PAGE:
Research investigates ‘lad and ladette culture’


Tue, 20 Dec 2016 15:47:00 GMT

‌Postgraduate psychologist Hayley Craig explores the issues in her ‘Acceptance of Sexual Assault Scale’

Hayley Craig HOW prevalent is “lad culture” – with its heavy drinking and sexist banter – and does it lead to a readier acceptance of sexual assaults on women?  A University of Huddersfield researcher has investigated the issue and she devised a special questionnaire designed to appraise levels of laddishness among students.  It probed issues such as levels of alcohol consumption and sexist banter.

‌Postgraduate psychologist Hayley Craig (pictured right) also compiled questions that enabled her to draw up an Acceptance of Sexual Assault Scale.  When she analysed her findings, she established that there is a significant link between involvement in lad culture and sexual assault acceptance.

She now argues that intervention is necessary and believes that her research could contribute to campaigns that the NUS is leading against lad culture.  Hayley also calls for educational programmes at universities “to highlight the dangers of participating in and bearing witness to lad culture”.

She defines it as “a phenomenon which exists predominantly amongst university students” which has “gained notoriety recently for its excessive alcohol consumption, sexist and homophobic ‘banter’, and objectification of women”.

Hayley carried out her research in order to obtain her Master’s degree at the University of Huddersfield, where she had previously graduated with a BSc in psychology.  Her interest in lad culture was sparked when she encountered a study commissioned by the NUS that examined the experiences of female students.  But she discovered that, despite a great deal of media attention, there had been very little academic research focussing on the subject.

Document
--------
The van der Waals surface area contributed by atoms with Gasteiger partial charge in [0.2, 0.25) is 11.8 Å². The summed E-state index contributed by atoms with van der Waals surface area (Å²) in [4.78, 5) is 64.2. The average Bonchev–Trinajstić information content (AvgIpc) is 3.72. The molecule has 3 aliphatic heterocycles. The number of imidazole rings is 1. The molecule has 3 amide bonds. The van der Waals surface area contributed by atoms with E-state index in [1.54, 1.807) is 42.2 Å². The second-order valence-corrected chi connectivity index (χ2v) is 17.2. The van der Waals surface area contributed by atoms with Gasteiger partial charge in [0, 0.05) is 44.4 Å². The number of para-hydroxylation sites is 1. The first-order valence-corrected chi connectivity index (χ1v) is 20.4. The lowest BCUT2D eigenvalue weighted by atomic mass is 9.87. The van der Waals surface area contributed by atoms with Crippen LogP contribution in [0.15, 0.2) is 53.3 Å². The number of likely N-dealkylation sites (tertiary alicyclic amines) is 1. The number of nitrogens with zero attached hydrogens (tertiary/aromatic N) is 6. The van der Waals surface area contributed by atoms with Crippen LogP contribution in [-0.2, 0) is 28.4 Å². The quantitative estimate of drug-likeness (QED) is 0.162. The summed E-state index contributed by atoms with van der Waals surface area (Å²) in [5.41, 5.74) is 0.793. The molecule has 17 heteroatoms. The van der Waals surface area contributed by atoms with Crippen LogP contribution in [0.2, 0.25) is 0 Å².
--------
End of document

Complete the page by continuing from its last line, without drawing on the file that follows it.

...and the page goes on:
She set out to fill the gap with a 25,000-word thesis titled Sexual Assault & Students: Does involvement in a ‘lad culture’ affect British students’ acceptance of sexual assault?.

drinks Hayley carried out a quantitative research exercise – confidential questionnaires that established the extent to which respondents participated in lad culture and their attitudes to sexual assault – and followed it up with a qualitative exercise in the form of a focus group.  This enabled her to detect various nuances, such as the possibility that lad culture is beginning to recede, as some students recognise its dangers and are beginning to react against it.

She also touched on the phenomenon of the “ladette” – and the highest score on the lad culture scale that she drew up came from a female participant.

In her summary, Hayley writes that: “…the principal finding of the present study was a significant positive relationship between LC and the acceptance of sexual assault among students, perhaps brought about due to its acceptance as part of student life.  In addition, findings suggest that LC is concentrated predominately amongst men, existing within groups as opposed to the individual.  It is focused on the social aspects of university, particularly nightlife, where alcohol consumption and the sexual harassment of women are used as the grounds for competition.  Despite their acceptance of LC as an inevitable part of university, findings suggest that student men are beginning to recognise the angers of it and thus are striving to rebel against it”.

Hayley Craig is from County Durham and has now returned to the North East for further studies in forensic psychology.  Her Masters supervisors at the University of Huddersfield were Dr Maria Ioannouand Dr Gráinne McMahon.

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